• 25. Athens
  • 26. Athens
  • 27. Athens: A Limited Democracy    Solon, a wise and trusted leader, was appointed the chief official of Athens in 594 B.C. Solon immediately began making reforms outlawing debt slavery, freed those who had been sold into slavery, opened high offices to more citizens, granted citizenship to foreigners, and gave the Athenian assembly more of a say in important decisions Solon also made economic reforms and encouraged the export of wine and olive oil
  • 28. Solon
  • 29. Athens: A Limited Democracy    Tyrants---people who gained power by force Tyrants often won support of the merchant class and poor by imposing reforms to help those groups In Greece, tyrants governed well---in today’s world, the word “tyrant” has a very negative connotation
  • 30. Tyrant #1
  • 31. Tyrant #2
  • 32. Tyrant #3
  • 33. Tyrant #4
  • 34. Tyrant #5
  • 35. Effects of Pol Pot
  • 36. Tyrant #6
  • 37. Athens: A Limited Democracy     Using modern standards, ancient Athens was a true democracy Only male citizens could participate in government, and citizenship was severely limited Tens of thousands of Athenians were slaves without any political rights or personal freedom The labor of slaves gave citizens the time to participate in government
  • 38. Athens: A Limited Democracy     Women had no role in public life Aristotle saw women as imperfect beings who lacked the ability to reason as well as men Women managed the household where they spun cloth, cared for the children, and made food Poorer women worked outside the home tending sheep or working as spinners, weavers, or potters
  • 39. Athens: A Limited Democracy      Girls received little or no formal education Boys attended school if their families could afford it They were taught reading, writing, music, poetry, and studied to become skilled public speakers so they could voice their views in the democracy Young men received military training and participated in athletic contests Unlike Sparta which put military training above anything else, Athens encouraged young men to explore many areas of knowledge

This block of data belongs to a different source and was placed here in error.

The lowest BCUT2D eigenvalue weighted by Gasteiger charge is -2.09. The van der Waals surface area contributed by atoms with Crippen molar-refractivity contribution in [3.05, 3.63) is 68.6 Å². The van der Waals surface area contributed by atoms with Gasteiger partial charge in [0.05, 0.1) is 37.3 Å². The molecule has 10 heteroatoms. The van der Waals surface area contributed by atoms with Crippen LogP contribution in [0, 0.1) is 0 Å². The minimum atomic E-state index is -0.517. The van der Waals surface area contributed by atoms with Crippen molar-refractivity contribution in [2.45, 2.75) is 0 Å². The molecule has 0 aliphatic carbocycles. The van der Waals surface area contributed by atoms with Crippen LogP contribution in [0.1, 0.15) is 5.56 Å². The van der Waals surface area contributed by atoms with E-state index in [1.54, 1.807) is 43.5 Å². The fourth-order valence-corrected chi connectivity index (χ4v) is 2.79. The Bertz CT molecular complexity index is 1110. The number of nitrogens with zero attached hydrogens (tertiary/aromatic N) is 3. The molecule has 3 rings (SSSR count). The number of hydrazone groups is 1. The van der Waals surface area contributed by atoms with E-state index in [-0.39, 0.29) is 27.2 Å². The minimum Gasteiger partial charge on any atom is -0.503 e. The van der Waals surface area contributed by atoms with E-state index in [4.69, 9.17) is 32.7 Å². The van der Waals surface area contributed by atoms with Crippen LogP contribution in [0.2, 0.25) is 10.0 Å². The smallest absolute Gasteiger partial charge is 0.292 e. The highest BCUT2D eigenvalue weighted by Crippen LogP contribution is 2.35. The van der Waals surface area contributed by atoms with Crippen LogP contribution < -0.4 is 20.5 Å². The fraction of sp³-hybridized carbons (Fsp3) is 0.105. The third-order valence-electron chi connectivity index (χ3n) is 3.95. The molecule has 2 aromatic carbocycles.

• 40. Forces for Unity   Strong local ties, an independent spirit, and economic rivalry led to fighting among Greek city-states Greeks did share a common culture however because they spoke the same language, honored the same ancient heroes, participated in common festivals, and prayed to the same gods
  • 41. Forces for Unity     The ancient Greeks were polytheistic They believed that the gods lived on Mount Olympus in northern Greece Zeus was the most powerful god and presided over the affairs of gods and humans His children included Aphrodite (goddess of love), Ares (god of war), and Athena (goddess of wisdom)
  • 42. Mount Olympus
  • 43. Zeus
  • 44. Aphrodite
  • 45. Ares
  • 46. Athena
  • 47. Forces for Unity      Every four years, in the city-state of Olympia, the Greeks held athletic contests to honor Zeus Winning athletes, such as wrestlers or discus throwers, were crowned with a wreath The Olympic games helped unify the Greek world Today, thousands of athletes from around the world compete in the summer and winter Olympics To honor the Greek origins of the games, relay
  • 48. Olympia
  • 49. Modern Olympics